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A study on oxygen binding proteins

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  1. Introduction
  2. Other biological oxygen-binding proteins
    1. Myoglobin
    2. Hemocyanin
    3. Hemerythrin
    4. Vanabins
    5. Erythrocruorin
    6. Pinnaglobin
    7. Leghemoglobin
  3. Hemoglobin
    1. Oxygen transportation
    2. Structure of hemoglobin
  4. Structure of myoglobin
  5. Structural change of hemoglobin
    1. T-R transition rate
  6. Hemoglobin and oxygen binding
    1. Quantitative description
    2. Hill plots for the binding of oxygen to hemoglobin
    3. The model for co-operative binding
    4. Two general models for the interconversion of inactive and active forms of cooperative ligand-binding protein
    5. Effect of pH on the binding of oxygen to hemo
    6. Effect of BPG on the binding of oxygen to hemoglobin
    7. Binding of BPG to deoxyhemoglobin
  7. Degradation of hemoglobin
  8. Role in disease
  9. Sickle-cell anemia is a molecular disease of hemoglobin
    1. Causes, incidence, and risk factors
    2. Symptoms
    3. Signs and tests
    4. Treatment
    5. Prevention

Myoglobin and hemoglobin may be the most-studied and best-understood proteins. They were the first protein for which three-dimensional structures were determined, and our current understanding of myoglobin and hemoglobin is garnered from the work of thousands of biochemists over several decades. Most important, they illustrate almost every aspect of biochemist processes: the reversible blinding of a ligand to a protein. This classic model of protein function will tell us a great deal about how proteins work.

Oxygen is poorly soluble in aqueous solutions and cannot be carried to tissues in sufficient quantities if it is simply dissolved in blood serum. Diffusion of oxygen through tissues is also ineffective over distances greater than few millimeters. The evolution of larger, multicellular animals depended on the evolution of protein that could transport and store oxygen. However, none of the amino acid side chains in protein is suitable for the reversible binding of oxygen molecule. This role is filled by certain transition metals, among them iron and copper, that have a strong tendency to bind oxygen.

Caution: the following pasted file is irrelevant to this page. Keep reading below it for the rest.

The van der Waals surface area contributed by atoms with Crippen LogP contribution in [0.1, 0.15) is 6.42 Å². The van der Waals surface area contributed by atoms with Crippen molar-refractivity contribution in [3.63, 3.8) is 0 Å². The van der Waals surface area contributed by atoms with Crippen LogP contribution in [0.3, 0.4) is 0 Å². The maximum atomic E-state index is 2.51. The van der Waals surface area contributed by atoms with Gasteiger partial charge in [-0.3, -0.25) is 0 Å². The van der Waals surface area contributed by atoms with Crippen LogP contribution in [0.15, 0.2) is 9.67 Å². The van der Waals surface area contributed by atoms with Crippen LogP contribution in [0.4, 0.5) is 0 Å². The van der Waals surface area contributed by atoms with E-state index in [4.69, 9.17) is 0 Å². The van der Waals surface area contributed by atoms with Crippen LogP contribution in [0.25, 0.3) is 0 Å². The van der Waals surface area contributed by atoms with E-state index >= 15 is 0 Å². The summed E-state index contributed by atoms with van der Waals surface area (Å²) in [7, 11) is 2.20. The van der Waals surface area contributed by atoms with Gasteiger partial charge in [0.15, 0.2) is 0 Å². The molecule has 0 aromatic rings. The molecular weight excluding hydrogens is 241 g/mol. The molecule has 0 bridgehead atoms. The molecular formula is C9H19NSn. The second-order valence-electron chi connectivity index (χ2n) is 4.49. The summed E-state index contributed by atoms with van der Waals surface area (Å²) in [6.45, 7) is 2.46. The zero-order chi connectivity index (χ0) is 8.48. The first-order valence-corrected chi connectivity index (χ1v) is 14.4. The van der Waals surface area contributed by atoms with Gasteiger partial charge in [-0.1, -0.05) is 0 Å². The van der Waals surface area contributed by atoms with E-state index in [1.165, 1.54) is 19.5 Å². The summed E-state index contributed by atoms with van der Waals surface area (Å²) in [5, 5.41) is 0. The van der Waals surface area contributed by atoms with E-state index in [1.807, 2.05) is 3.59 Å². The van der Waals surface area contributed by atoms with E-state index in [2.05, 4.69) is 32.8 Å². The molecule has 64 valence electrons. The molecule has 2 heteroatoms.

[...] Some of these agents work by trying to induce the body to produce more fetal hemoglobin (therefore decreasing the amount of sickling) or by increasing the binding of oxygen to sickle cells. But as yet, there are no other widely used drugs that are available for treatment. Bone marrow transplants are currently the only potential cure for sickle cell anemia. In this treatment the patient's bone marrow (which makes the sickled red blood cells) is replaced with bone marrow from another individual without sickle cell disease. [...]

[...] This adjustment in the BPG level has only a small effect on the binding of oxygen in the lungs but a considerable effect on the release of oxygen in the tissues. As a result, the delivery of oxygen to the tissues is restored to nearly 40% of that which can be transported by the blood. The situation is reversed when the person returns to sea level. The BPG concentration in erythrocyte also increases the in people suffering from hypoxia, lowered oxygenation of peripheral tissues due to inadequate function of lungs or circulatory system. [...]

[...] This effect of pH and CO concentration on the binding and release of oxygen by hemoglobin is called the Bohr effect, after Christian Bhor, the Danish physiologist who discovered it in 1904. The binding equilibrium for hemoglobin and one molecule of oxygen can be designated by the reaction Hb + O2 HbO2 But this is not a complete statement. To account for the effect of concentration on this binding equilibrium, we rewrite the reaction as HHb + O HbO + H where HHb+ denotes a protonated form of hemoglobin. [...]

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